Figure 2(Continued) (C) Stenosis of the upper trachea and circumferential involvement of the cricoid. This is the most common pattern of idiopathic stenosis. The dashed lines indicate the line of resection. In this case, the excision of airway is similar to (B), with the addition of the scarred mucosa of the posterior cricoid plate. The posterior cricoid plate cartilage is left intact to protect the insertion of the recurrent laryngeal nerves and is resurfaced with a membranous wall flap advanced with the distal tracheal segment (See Figure 5, Figure 6, Figure 7, Figure 8, Figure 9, Figure 10). In cases where there is a limited subglottic vestibule due to narrowing in the lateral dimension, a tailoring cricoplasty is added (Figure 11, Figure 12, Figure 13, Figure 2, Figure 2).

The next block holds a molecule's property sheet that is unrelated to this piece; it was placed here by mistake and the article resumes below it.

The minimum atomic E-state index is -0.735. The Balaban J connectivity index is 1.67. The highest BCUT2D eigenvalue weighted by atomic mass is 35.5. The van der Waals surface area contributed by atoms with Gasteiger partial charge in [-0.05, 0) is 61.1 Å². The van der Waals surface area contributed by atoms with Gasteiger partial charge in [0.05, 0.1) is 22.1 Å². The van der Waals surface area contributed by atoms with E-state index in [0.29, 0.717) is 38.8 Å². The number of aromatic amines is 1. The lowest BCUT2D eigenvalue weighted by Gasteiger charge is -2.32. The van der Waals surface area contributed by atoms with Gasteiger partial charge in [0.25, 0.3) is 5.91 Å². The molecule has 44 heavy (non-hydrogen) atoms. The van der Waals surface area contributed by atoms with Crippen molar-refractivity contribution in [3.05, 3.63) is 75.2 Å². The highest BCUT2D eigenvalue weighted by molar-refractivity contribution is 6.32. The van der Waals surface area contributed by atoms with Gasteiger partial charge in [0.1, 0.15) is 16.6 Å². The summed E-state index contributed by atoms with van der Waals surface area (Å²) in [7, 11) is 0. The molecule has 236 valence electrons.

Figure thumbnail gr3
      Figure 3Laryngotracheal resection with removal of the anterior cricoid arch. Typically, the surgeon divides the airway at or just distal to the stenosis. Cross-field ventilation of the distal airway is initiated, and dissection of the proximal area of involvement is begun. Direct evaluation of the lumen at the cricoid can be further assessed by incising the airway between the cricoid and the first tracheal ring; if the lumen is inadequate, the anterior cricoid arch may be removed. (A and B) Lines of resection. Some or all of the cricothyroid membrane may be excised. It is important to bevel the lateral cricoid arch obliquely to fit the advancing distal airway.